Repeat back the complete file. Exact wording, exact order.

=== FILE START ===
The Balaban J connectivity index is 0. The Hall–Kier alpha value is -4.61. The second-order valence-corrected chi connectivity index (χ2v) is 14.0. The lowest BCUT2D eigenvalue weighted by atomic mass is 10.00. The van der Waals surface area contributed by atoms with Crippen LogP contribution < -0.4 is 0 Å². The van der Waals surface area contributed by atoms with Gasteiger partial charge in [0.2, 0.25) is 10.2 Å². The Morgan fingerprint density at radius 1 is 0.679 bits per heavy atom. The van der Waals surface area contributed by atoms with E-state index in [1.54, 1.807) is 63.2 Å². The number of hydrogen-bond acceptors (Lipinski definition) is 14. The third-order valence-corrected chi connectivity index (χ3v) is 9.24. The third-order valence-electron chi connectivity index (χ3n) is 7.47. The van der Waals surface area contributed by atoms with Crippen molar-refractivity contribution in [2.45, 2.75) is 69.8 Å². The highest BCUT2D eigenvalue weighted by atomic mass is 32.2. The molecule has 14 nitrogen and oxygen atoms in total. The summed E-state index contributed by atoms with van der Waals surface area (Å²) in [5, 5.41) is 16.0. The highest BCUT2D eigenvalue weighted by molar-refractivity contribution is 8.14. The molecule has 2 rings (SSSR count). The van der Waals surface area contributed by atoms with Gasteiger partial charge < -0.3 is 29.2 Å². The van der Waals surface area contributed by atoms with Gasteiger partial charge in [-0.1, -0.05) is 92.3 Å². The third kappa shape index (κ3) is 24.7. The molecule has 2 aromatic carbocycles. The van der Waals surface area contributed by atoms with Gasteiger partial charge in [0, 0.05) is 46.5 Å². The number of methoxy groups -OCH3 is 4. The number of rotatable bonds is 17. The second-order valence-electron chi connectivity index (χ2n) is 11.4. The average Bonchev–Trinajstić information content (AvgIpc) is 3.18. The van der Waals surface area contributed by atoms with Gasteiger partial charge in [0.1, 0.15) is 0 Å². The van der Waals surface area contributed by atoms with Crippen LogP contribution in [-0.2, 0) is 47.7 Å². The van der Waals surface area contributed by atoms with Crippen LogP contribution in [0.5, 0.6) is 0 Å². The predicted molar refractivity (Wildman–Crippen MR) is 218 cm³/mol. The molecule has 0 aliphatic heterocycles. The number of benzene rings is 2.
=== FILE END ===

The Balaban J connectivity index is 0. The Hall–Kier alpha value is -4.61. The second-order valence-corrected chi connectivity index (χ2v) is 14.0. The lowest BCUT2D eigenvalue weighted by atomic mass is 10.00. The van der Waals surface area contributed by atoms with Crippen LogP contribution < -0.4 is 0 Å². The van der Waals surface area contributed by atoms with Gasteiger partial charge in [0.2, 0.25) is 10.2 Å². The Morgan fingerprint density at radius 1 is 0.679 bits per heavy atom. The van der Waals surface area contributed by atoms with E-state index in [1.54, 1.807) is 63.2 Å². The number of hydrogen-bond acceptors (Lipinski definition) is 14. The third-order valence-corrected chi connectivity index (χ3v) is 9.24. The third-order valence-electron chi connectivity index (χ3n) is 7.47. The van der Waals surface area contributed by atoms with Crippen molar-refractivity contribution in [2.45, 2.75) is 69.8 Å². The highest BCUT2D eigenvalue weighted by atomic mass is 32.2. The molecule has 14 nitrogen and oxygen atoms in total. The summed E-state index contributed by atoms with van der Waals surface area (Å²) in [5, 5.41) is 16.0. The highest BCUT2D eigenvalue weighted by molar-refractivity contribution is 8.14. The molecule has 2 rings (SSSR count). The van der Waals surface area contributed by atoms with Gasteiger partial charge < -0.3 is 29.2 Å². The van der Waals surface area contributed by atoms with Gasteiger partial charge in [-0.1, -0.05) is 92.3 Å². The third kappa shape index (κ3) is 24.7. The molecule has 2 aromatic carbocycles. The van der Waals surface area contributed by atoms with Gasteiger partial charge in [0, 0.05) is 46.5 Å². The number of methoxy groups -OCH3 is 4. The number of rotatable bonds is 17. The second-order valence-electron chi connectivity index (χ2n) is 11.4. The average Bonchev–Trinajstić information content (AvgIpc) is 3.18. The van der Waals surface area contributed by atoms with Gasteiger partial charge in [0.1, 0.15) is 0 Å². The van der Waals surface area contributed by atoms with Crippen LogP contribution in [-0.2, 0) is 47.7 Å². The van der Waals surface area contributed by atoms with Crippen LogP contribution in [0.5, 0.6) is 0 Å². The predicted molar refractivity (Wildman–Crippen MR) is 218 cm³/mol. The molecule has 0 aliphatic heterocycles. The number of benzene rings is 2.